The firm generally recommends long-term ownership of securities, with broad diversification both within and across asset classes. Portfolios may include traditional investments, such as stocks, bonds, mutual funds and ETFs, as well as warrants, commercial paper, certificates of deposit (CDs), options contracts or private funds.
Evoke Wealth has a record free of any disciplinary disclosures, meaning neither the firm nor its employees or affiliates have faced any civil, criminal or regulatory issues within the past 10 years. For reference, the SEC requires that all registered investment advisors disclose this information in their disclosure paperwork. You can learn more about Evoke Wealth by visiting the firmâs IAPD page.
Financial advisor Steve Lockshin, who has launched and grown multiple RIA firms, started AdvicePeriod in 2013 and remains the firmâs principal owner. AdvicePeriod is a full-service financial services firm, offering everything from investment management and wealth planning to family office services and a robo-advisory program. The firmâs clients include individuals, including high net worth individuals, as well as corporations and other businesses.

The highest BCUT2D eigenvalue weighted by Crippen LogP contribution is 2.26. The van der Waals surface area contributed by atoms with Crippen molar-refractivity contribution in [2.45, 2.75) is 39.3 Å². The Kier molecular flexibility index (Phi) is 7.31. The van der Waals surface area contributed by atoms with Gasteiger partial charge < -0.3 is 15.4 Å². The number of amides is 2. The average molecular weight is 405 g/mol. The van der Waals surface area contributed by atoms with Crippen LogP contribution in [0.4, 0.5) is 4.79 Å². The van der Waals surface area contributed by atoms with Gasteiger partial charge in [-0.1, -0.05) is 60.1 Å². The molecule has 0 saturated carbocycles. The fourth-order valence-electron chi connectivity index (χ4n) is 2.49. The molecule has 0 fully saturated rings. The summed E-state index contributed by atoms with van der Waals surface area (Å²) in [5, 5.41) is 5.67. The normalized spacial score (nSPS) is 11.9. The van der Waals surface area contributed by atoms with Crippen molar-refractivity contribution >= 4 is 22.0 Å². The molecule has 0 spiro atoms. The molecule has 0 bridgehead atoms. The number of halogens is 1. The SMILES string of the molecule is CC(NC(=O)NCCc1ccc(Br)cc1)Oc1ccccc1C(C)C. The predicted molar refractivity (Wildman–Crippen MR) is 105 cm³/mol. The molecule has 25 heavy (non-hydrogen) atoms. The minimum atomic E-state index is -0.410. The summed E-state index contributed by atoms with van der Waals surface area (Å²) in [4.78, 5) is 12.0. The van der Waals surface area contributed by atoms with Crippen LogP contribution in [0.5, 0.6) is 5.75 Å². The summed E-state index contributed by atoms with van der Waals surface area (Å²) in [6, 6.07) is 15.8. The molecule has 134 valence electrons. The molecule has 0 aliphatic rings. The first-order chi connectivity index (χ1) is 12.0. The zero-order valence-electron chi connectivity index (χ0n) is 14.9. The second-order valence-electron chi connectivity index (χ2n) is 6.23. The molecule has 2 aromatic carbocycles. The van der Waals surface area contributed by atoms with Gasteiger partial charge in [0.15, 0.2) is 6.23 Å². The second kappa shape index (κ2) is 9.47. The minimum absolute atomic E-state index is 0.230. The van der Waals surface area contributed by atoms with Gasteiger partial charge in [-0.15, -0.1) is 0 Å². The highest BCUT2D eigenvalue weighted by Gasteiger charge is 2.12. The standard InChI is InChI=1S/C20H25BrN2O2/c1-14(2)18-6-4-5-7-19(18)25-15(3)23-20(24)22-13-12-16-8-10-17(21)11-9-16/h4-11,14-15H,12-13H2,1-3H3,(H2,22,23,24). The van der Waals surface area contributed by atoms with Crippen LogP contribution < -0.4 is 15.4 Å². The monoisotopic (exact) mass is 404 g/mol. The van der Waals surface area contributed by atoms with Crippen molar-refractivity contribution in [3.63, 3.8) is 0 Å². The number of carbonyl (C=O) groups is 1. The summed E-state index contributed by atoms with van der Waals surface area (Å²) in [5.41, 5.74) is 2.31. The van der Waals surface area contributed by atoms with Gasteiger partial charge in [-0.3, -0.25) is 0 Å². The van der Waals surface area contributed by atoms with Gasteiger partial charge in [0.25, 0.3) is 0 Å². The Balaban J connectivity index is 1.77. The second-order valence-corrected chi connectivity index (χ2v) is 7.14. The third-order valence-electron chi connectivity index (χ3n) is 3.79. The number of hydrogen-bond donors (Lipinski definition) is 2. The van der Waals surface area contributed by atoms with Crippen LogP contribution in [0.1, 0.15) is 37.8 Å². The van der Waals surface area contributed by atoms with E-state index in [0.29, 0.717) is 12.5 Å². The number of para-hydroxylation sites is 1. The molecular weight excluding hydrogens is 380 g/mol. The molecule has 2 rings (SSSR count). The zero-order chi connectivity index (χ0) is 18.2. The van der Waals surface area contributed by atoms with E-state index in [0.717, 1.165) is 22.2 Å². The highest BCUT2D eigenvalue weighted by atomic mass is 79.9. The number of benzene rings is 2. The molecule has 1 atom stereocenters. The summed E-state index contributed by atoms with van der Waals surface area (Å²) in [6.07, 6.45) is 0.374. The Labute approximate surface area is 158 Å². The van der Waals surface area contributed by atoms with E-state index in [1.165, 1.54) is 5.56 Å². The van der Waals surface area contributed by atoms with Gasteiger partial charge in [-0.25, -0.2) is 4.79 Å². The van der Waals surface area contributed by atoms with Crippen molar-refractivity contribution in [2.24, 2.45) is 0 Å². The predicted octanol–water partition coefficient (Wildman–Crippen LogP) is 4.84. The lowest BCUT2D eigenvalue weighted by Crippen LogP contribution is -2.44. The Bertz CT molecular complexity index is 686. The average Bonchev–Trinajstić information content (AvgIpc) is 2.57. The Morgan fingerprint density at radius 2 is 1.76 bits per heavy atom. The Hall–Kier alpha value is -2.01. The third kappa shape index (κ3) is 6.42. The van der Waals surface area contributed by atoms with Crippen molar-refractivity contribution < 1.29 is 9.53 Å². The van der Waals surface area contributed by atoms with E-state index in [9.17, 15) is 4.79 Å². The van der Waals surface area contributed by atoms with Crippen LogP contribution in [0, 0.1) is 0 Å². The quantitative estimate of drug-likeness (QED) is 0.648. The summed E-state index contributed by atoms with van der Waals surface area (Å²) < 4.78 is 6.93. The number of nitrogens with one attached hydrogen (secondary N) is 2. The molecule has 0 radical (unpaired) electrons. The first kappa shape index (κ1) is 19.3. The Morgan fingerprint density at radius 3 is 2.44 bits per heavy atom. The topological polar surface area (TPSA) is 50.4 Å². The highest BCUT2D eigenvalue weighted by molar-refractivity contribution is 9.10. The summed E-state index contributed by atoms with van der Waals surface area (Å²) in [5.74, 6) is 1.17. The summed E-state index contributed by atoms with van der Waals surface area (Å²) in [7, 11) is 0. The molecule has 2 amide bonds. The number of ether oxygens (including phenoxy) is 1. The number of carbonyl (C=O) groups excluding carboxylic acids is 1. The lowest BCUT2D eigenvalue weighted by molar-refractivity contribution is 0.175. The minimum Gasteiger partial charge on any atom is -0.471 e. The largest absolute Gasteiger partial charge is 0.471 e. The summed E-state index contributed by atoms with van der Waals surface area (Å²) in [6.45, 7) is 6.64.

AdvicePeriod is headquartered in Los Angeles, but it has 17 other offices throughout the country.
AdvicePeriod primarily uses passive or quasi-passive investments strategies to invest in publicly traded funds or professionally managed portfolios. However, the firm may occasionally use other types of securities or alternative investments depending on a clientâs circumstances.
AdvicePeriod creates customized asset allocation strategies for each of its clients based on their needs and financial situations, with an emphasis on tax efficiency.
AdvicePeriod does not have any disciplinary disclosures to report on its Form ADV, public documents that registered firms must file with the SEC. That means that the firm is free from civil, criminal, or regulatory events over the past 10 years involving the firm, its employees, or its affiliates. For further information on AdvicePeriod, visit the firmâs IAPD page.
Father and son, Robert Berliner and Jim Berliner, founded Westmount Asset Management, LLC in 1990 and remain the firmâs principal owners. Robert Berliner is the firmâs chairman, and Jim Berliner serves as president and chief investment officer.